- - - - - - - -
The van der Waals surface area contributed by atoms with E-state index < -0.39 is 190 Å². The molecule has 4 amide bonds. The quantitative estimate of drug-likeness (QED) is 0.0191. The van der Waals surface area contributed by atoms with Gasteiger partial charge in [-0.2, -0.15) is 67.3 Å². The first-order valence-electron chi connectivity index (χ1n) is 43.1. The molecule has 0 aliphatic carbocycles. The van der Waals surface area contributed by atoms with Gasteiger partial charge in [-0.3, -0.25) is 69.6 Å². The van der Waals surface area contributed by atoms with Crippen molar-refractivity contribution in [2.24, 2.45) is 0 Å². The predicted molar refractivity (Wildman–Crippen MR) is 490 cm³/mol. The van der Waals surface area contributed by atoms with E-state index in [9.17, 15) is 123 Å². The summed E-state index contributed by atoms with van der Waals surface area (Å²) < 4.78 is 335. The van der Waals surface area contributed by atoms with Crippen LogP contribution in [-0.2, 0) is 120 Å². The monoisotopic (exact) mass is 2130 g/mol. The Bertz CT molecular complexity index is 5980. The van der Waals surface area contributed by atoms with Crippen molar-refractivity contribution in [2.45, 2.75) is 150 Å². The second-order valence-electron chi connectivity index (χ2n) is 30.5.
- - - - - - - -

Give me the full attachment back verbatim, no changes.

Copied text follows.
The van der Waals surface area contributed by atoms with E-state index < -0.39 is 190 Å². The molecule has 4 amide bonds. The quantitative estimate of drug-likeness (QED) is 0.0191. The van der Waals surface area contributed by atoms with Gasteiger partial charge in [-0.2, -0.15) is 67.3 Å². The first-order valence-electron chi connectivity index (χ1n) is 43.1. The molecule has 0 aliphatic carbocycles. The van der Waals surface area contributed by atoms with Gasteiger partial charge in [-0.3, -0.25) is 69.6 Å². The van der Waals surface area contributed by atoms with Crippen molar-refractivity contribution in [2.24, 2.45) is 0 Å². The predicted molar refractivity (Wildman–Crippen MR) is 490 cm³/mol. The van der Waals surface area contributed by atoms with E-state index in [9.17, 15) is 123 Å². The summed E-state index contributed by atoms with van der Waals surface area (Å²) < 4.78 is 335. The van der Waals surface area contributed by atoms with Crippen LogP contribution in [-0.2, 0) is 120 Å². The monoisotopic (exact) mass is 2130 g/mol. The Bertz CT molecular complexity index is 5980. The van der Waals surface area contributed by atoms with Crippen molar-refractivity contribution in [2.45, 2.75) is 150 Å². The second-order valence-electron chi connectivity index (χ2n) is 30.5.